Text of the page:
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When to Connect with an Estate Attorney?

Updated: Apr 23

9 reasons it might be time to connect with an estate attorney

Estate attorney next to house, car loan, car

Disclaimer: The information provided is not intended as tax or legal advice and may not be relied on for purposes of avoiding any federal tax penalties. We encourage you to seek specific advice from your personal tax or legal counsel.

Let’s play a game: Fact or fiction? Estate attorneys are only for the wealthy.

If you guessed fiction, congratulations! You are correct.

Keep reading to learn if you need an estate plan, the benefits of hiring an estate attorney, and all the juicy details therein.

What is an estate plan and an estate attorney?

Although thinking about death may be uncomfortable or seem silly, it’s important to plan ahead to ensure your assets are in line for loved ones. Otherwise, the state gets to call the shots. Boo!

That means your dog, your child, your inherited jewels from your great-grandmother—yep! The state gets to decide how all of those assets are distributed if you don’t have an estate plan. Now, they’ll take your family into consideration but, ultimately, the decision is up to the judge.

That’s where an estate plan comes into play. Your estate plan outlines your wishes about where your assets go in the event of your passing. An estate attorney, although not necessary for everyone, will help you comb through the details of this plan.

Do you know what assets you have? Pop into the Pocketnest app and find the Estate and Wills theme. It’ll only take 3 minutes, promise! We’ll ask you some questions tailored to your life and your financial situation, and we’ll help you take it from there.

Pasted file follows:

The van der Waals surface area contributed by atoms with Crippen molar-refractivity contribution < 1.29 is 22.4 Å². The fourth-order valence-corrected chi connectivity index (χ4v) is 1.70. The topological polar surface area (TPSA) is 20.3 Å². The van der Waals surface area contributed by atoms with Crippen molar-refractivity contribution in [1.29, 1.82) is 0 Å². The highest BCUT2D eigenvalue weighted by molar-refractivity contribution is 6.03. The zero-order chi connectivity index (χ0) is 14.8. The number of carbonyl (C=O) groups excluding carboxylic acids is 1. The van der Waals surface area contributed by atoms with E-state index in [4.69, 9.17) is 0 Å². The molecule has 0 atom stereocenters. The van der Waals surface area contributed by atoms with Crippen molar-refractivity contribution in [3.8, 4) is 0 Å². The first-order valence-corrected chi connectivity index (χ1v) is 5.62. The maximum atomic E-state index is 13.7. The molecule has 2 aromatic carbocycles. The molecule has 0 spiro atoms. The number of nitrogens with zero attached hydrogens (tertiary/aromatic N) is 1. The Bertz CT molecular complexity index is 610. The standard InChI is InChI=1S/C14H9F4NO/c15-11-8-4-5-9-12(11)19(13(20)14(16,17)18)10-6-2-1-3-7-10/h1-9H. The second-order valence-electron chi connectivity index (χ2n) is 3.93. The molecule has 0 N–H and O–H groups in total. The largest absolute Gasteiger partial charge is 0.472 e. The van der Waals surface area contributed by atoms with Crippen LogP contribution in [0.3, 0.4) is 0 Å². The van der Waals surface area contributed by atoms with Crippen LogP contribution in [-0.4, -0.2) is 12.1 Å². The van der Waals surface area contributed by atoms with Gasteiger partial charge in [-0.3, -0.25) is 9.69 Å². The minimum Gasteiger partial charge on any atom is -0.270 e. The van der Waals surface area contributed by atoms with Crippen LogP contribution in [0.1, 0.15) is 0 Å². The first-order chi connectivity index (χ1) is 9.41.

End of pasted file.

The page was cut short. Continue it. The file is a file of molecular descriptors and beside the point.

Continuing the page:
Can you get by without an estate attorney?

Estate planning attorneys aren't necessary for everyone. Some people get by just fine without these legal documents.

Is it okay to verbally communicate your wishes to a loved one, or write down your own plans on paper and leave it in a safe?

While this may seem like a great money-saving hack, beware! One mistake or wrong word could change the whole intent of the plan and end up costing your family big bucks to fix later on. Or, you may burden the very people you're trying to help, by getting them into a messy and costly legal battle. So tread lightly and consider this the kind of thing wherein some professional help would be best.

If you’re unsure or feel uncomfortable with your plan, the best bet is to at least contact an attorney and talk things through.

How does life insurance affect your estate plan?

Part of reviewing your assets and finding a good future-proof plan for them and your remaining loved ones, is life insurance. We all have different life insurance needs, as we all have different families, assets, and financial situations.

Do you have a life insurance plan for you and your family? Life insurance can play an important part of a complete estate plan. If you have an estate attorney, they’ll likely offer some opinions. If you don’t, don’t worry; it’s not as hard as it sounds!

Pop into the Pocketnest app and head to the insurance theme. We’ll ask you questions tailored to your life and financial situation and share a life insurance calculator to help you consider your life insurance needs.

Who needs an estate attorney

Unlike what you may have heard, or previously thought, you don’t need a 6,000 sq-ft home with an infinity pool and botanical garden in the backyard to hire an estate attorney. Whether your assets are large or small, there are many situations in life when hiring one could be in your best interest—or the best interest of your beneficiaries.

Psst, know what your assets are? If not, pop into the Pocketnest app and head to the Estate & Wills theme to figure it out—and quickly.

It's less about what your assets are worth and more about where your assets are and where you want them to go after your passing.

If your life and assets are a bit complex, an attorney may be a smart move for you. See below for a checklist for 9 reasons you might want to chat with an estate attorney.

Why consider an estate attorney

An estate attorney will help you review all of your assets, think through all your options, and help you get your plan in place. Especially if you have children, a complicated family situation, or significant assets (heirloom items, house, boat, etc.), you might want to involve a professional.